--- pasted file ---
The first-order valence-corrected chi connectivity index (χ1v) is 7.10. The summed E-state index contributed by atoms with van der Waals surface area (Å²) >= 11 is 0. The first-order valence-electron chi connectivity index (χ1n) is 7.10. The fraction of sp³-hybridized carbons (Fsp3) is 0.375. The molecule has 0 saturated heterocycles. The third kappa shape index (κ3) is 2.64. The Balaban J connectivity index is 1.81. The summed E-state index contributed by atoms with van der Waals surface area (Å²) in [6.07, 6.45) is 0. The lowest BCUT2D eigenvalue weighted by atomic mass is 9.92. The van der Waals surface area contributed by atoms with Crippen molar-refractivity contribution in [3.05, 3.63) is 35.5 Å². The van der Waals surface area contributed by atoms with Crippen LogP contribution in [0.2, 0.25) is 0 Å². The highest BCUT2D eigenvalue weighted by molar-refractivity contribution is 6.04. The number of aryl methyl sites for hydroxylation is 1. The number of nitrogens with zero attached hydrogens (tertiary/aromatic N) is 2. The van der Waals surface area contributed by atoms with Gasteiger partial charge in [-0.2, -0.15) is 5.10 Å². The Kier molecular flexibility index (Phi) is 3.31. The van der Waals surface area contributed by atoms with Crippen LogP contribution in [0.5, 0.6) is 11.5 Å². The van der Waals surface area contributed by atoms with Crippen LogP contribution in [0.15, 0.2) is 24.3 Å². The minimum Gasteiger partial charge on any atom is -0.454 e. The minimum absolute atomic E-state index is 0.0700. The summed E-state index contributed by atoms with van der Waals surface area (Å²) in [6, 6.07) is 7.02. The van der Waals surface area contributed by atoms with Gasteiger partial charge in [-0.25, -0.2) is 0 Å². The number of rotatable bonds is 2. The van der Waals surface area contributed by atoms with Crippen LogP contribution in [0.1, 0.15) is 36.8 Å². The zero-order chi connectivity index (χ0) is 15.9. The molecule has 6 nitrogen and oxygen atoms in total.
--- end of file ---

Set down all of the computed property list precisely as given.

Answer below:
The first-order valence-corrected chi connectivity index (χ1v) is 7.10. The summed E-state index contributed by atoms with van der Waals surface area (Å²) >= 11 is 0. The first-order valence-electron chi connectivity index (χ1n) is 7.10. The fraction of sp³-hybridized carbons (Fsp3) is 0.375. The molecule has 0 saturated heterocycles. The third kappa shape index (κ3) is 2.64. The Balaban J connectivity index is 1.81. The summed E-state index contributed by atoms with van der Waals surface area (Å²) in [6.07, 6.45) is 0. The lowest BCUT2D eigenvalue weighted by atomic mass is 9.92. The van der Waals surface area contributed by atoms with Crippen molar-refractivity contribution in [3.05, 3.63) is 35.5 Å². The van der Waals surface area contributed by atoms with Crippen LogP contribution in [0.2, 0.25) is 0 Å². The highest BCUT2D eigenvalue weighted by molar-refractivity contribution is 6.04. The number of aryl methyl sites for hydroxylation is 1. The number of nitrogens with zero attached hydrogens (tertiary/aromatic N) is 2. The van der Waals surface area contributed by atoms with Gasteiger partial charge in [-0.2, -0.15) is 5.10 Å². The Kier molecular flexibility index (Phi) is 3.31. The van der Waals surface area contributed by atoms with Crippen LogP contribution in [0.5, 0.6) is 11.5 Å². The van der Waals surface area contributed by atoms with Crippen LogP contribution in [0.15, 0.2) is 24.3 Å². The minimum Gasteiger partial charge on any atom is -0.454 e. The minimum absolute atomic E-state index is 0.0700. The summed E-state index contributed by atoms with van der Waals surface area (Å²) in [6, 6.07) is 7.02. The van der Waals surface area contributed by atoms with Gasteiger partial charge in [-0.25, -0.2) is 0 Å². The number of rotatable bonds is 2. The van der Waals surface area contributed by atoms with Crippen LogP contribution in [0.1, 0.15) is 36.8 Å². The zero-order chi connectivity index (χ0) is 15.9. The molecule has 6 nitrogen and oxygen atoms in total.